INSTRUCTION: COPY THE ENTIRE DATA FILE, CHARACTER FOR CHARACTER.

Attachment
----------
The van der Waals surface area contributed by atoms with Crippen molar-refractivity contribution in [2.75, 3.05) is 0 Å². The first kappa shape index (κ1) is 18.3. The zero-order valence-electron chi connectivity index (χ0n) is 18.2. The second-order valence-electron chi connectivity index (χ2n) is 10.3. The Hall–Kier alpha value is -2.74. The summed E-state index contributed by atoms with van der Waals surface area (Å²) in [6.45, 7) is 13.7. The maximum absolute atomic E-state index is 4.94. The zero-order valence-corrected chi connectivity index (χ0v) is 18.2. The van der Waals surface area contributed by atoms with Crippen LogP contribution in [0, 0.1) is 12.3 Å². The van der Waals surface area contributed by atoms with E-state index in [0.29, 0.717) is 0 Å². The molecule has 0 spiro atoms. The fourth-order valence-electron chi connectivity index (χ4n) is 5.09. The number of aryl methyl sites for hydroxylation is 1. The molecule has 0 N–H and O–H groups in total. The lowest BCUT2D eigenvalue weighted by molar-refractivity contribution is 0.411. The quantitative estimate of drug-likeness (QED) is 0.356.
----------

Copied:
The van der Waals surface area contributed by atoms with Crippen molar-refractivity contribution in [2.75, 3.05) is 0 Å². The first kappa shape index (κ1) is 18.3. The zero-order valence-electron chi connectivity index (χ0n) is 18.2. The second-order valence-electron chi connectivity index (χ2n) is 10.3. The Hall–Kier alpha value is -2.74. The summed E-state index contributed by atoms with van der Waals surface area (Å²) in [6.45, 7) is 13.7. The maximum absolute atomic E-state index is 4.94. The zero-order valence-corrected chi connectivity index (χ0v) is 18.2. The van der Waals surface area contributed by atoms with Crippen LogP contribution in [0, 0.1) is 12.3 Å². The van der Waals surface area contributed by atoms with E-state index in [0.29, 0.717) is 0 Å². The molecule has 0 spiro atoms. The fourth-order valence-electron chi connectivity index (χ4n) is 5.09. The number of aryl methyl sites for hydroxylation is 1. The molecule has 0 N–H and O–H groups in total. The lowest BCUT2D eigenvalue weighted by molar-refractivity contribution is 0.411. The quantitative estimate of drug-likeness (QED) is 0.356.